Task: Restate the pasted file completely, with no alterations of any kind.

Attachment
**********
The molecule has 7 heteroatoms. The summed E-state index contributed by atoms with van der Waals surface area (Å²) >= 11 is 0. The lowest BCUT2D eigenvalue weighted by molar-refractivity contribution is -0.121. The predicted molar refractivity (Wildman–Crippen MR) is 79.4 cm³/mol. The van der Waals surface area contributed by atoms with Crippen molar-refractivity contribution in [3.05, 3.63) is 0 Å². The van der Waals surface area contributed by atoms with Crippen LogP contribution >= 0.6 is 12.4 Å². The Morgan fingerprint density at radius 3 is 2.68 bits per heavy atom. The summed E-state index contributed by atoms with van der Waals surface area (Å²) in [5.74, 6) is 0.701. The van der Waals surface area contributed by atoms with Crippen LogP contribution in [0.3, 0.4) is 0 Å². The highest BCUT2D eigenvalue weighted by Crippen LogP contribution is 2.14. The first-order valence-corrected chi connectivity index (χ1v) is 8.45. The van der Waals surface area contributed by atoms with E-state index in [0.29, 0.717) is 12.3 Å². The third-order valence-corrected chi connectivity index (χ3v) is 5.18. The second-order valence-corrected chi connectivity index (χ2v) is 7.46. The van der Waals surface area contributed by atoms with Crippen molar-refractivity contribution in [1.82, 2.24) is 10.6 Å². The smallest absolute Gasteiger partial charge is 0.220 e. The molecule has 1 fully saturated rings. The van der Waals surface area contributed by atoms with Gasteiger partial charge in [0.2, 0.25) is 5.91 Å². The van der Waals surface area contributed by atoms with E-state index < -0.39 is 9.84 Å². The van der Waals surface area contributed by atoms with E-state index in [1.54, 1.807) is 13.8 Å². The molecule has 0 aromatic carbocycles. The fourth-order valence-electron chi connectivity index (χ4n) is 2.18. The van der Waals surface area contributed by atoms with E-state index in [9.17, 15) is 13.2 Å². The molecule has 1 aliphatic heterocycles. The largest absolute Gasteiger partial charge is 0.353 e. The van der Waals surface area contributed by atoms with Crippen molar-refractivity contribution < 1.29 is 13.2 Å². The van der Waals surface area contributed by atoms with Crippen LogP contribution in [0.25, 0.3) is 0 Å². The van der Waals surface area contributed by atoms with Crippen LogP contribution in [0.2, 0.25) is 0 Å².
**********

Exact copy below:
The molecule has 7 heteroatoms. The summed E-state index contributed by atoms with van der Waals surface area (Å²) >= 11 is 0. The lowest BCUT2D eigenvalue weighted by molar-refractivity contribution is -0.121. The predicted molar refractivity (Wildman–Crippen MR) is 79.4 cm³/mol. The van der Waals surface area contributed by atoms with Crippen molar-refractivity contribution in [3.05, 3.63) is 0 Å². The van der Waals surface area contributed by atoms with Crippen LogP contribution >= 0.6 is 12.4 Å². The Morgan fingerprint density at radius 3 is 2.68 bits per heavy atom. The summed E-state index contributed by atoms with van der Waals surface area (Å²) in [5.74, 6) is 0.701. The van der Waals surface area contributed by atoms with Crippen LogP contribution in [0.3, 0.4) is 0 Å². The highest BCUT2D eigenvalue weighted by Crippen LogP contribution is 2.14. The first-order valence-corrected chi connectivity index (χ1v) is 8.45. The van der Waals surface area contributed by atoms with E-state index in [0.29, 0.717) is 12.3 Å². The third-order valence-corrected chi connectivity index (χ3v) is 5.18. The second-order valence-corrected chi connectivity index (χ2v) is 7.46. The van der Waals surface area contributed by atoms with Crippen molar-refractivity contribution in [1.82, 2.24) is 10.6 Å². The smallest absolute Gasteiger partial charge is 0.220 e. The molecule has 1 fully saturated rings. The van der Waals surface area contributed by atoms with Gasteiger partial charge in [0.2, 0.25) is 5.91 Å². The van der Waals surface area contributed by atoms with E-state index < -0.39 is 9.84 Å². The van der Waals surface area contributed by atoms with E-state index in [1.54, 1.807) is 13.8 Å². The molecule has 0 aromatic carbocycles. The fourth-order valence-electron chi connectivity index (χ4n) is 2.18. The van der Waals surface area contributed by atoms with E-state index in [9.17, 15) is 13.2 Å². The molecule has 1 aliphatic heterocycles. The largest absolute Gasteiger partial charge is 0.353 e. The van der Waals surface area contributed by atoms with Crippen molar-refractivity contribution < 1.29 is 13.2 Å². The van der Waals surface area contributed by atoms with Crippen LogP contribution in [0.25, 0.3) is 0 Å². The van der Waals surface area contributed by atoms with Crippen LogP contribution in [0.2, 0.25) is 0 Å².